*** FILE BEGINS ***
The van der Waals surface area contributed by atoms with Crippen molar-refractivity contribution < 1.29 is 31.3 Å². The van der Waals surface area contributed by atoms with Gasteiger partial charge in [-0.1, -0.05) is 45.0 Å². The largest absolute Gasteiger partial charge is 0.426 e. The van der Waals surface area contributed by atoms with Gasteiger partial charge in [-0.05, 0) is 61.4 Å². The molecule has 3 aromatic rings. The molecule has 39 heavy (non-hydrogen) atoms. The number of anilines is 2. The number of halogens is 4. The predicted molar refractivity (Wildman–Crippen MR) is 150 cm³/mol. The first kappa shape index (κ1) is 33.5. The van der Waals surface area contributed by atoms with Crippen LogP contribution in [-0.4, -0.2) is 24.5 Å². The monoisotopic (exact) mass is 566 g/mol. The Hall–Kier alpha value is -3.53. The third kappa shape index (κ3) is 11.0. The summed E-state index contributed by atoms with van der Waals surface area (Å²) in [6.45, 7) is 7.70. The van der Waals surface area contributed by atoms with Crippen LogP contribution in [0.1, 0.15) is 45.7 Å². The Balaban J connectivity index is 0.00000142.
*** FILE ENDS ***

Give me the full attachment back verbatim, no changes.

The van der Waals surface area contributed by atoms with Crippen molar-refractivity contribution < 1.29 is 31.3 Å². The van der Waals surface area contributed by atoms with Gasteiger partial charge in [-0.1, -0.05) is 45.0 Å². The largest absolute Gasteiger partial charge is 0.426 e. The van der Waals surface area contributed by atoms with Gasteiger partial charge in [-0.05, 0) is 61.4 Å². The molecule has 3 aromatic rings. The molecule has 39 heavy (non-hydrogen) atoms. The number of anilines is 2. The number of halogens is 4. The predicted molar refractivity (Wildman–Crippen MR) is 150 cm³/mol. The first kappa shape index (κ1) is 33.5. The van der Waals surface area contributed by atoms with Crippen LogP contribution in [-0.4, -0.2) is 24.5 Å². The monoisotopic (exact) mass is 566 g/mol. The Hall–Kier alpha value is -3.53. The third kappa shape index (κ3) is 11.0. The summed E-state index contributed by atoms with van der Waals surface area (Å²) in [6.45, 7) is 7.70. The van der Waals surface area contributed by atoms with Crippen LogP contribution in [0.1, 0.15) is 45.7 Å². The Balaban J connectivity index is 0.00000142.